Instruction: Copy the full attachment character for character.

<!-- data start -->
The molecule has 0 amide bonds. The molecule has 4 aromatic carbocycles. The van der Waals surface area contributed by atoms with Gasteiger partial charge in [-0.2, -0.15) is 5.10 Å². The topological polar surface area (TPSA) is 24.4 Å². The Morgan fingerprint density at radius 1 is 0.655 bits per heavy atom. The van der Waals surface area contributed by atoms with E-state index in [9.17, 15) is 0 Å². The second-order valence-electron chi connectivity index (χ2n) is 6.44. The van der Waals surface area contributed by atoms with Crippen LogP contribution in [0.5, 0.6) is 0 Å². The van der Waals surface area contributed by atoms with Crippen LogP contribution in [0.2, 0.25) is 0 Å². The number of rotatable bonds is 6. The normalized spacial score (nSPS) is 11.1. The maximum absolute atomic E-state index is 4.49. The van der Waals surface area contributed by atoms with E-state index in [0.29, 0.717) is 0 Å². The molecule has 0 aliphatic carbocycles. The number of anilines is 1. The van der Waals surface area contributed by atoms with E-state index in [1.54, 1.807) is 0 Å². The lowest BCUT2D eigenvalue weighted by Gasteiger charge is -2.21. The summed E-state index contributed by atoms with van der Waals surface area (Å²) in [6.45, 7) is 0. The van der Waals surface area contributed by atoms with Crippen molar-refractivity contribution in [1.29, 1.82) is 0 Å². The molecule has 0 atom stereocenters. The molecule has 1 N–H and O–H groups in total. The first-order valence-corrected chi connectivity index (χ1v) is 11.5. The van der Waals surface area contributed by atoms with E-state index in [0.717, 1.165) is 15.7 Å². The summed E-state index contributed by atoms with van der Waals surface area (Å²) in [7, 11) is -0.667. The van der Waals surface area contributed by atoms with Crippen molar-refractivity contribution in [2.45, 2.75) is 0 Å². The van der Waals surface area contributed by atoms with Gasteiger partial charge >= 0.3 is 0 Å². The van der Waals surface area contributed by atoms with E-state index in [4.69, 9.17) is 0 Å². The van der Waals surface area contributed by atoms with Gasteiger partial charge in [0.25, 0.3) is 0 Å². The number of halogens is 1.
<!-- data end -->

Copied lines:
The molecule has 0 amide bonds. The molecule has 4 aromatic carbocycles. The van der Waals surface area contributed by atoms with Gasteiger partial charge in [-0.2, -0.15) is 5.10 Å². The topological polar surface area (TPSA) is 24.4 Å². The Morgan fingerprint density at radius 1 is 0.655 bits per heavy atom. The van der Waals surface area contributed by atoms with E-state index in [9.17, 15) is 0 Å². The second-order valence-electron chi connectivity index (χ2n) is 6.44. The van der Waals surface area contributed by atoms with Crippen LogP contribution in [0.5, 0.6) is 0 Å². The van der Waals surface area contributed by atoms with Crippen LogP contribution in [0.2, 0.25) is 0 Å². The number of rotatable bonds is 6. The normalized spacial score (nSPS) is 11.1. The maximum absolute atomic E-state index is 4.49. The van der Waals surface area contributed by atoms with E-state index in [0.29, 0.717) is 0 Å². The molecule has 0 aliphatic carbocycles. The number of anilines is 1. The van der Waals surface area contributed by atoms with E-state index in [1.54, 1.807) is 0 Å². The lowest BCUT2D eigenvalue weighted by Gasteiger charge is -2.21. The summed E-state index contributed by atoms with van der Waals surface area (Å²) in [6.45, 7) is 0. The van der Waals surface area contributed by atoms with Crippen molar-refractivity contribution in [1.29, 1.82) is 0 Å². The molecule has 0 atom stereocenters. The molecule has 1 N–H and O–H groups in total. The first-order valence-corrected chi connectivity index (χ1v) is 11.5. The van der Waals surface area contributed by atoms with E-state index in [0.717, 1.165) is 15.7 Å². The summed E-state index contributed by atoms with van der Waals surface area (Å²) in [7, 11) is -0.667. The van der Waals surface area contributed by atoms with Crippen molar-refractivity contribution in [2.45, 2.75) is 0 Å². The van der Waals surface area contributed by atoms with Gasteiger partial charge >= 0.3 is 0 Å². The van der Waals surface area contributed by atoms with E-state index in [4.69, 9.17) is 0 Å². The van der Waals surface area contributed by atoms with Gasteiger partial charge in [0.25, 0.3) is 0 Å². The number of halogens is 1.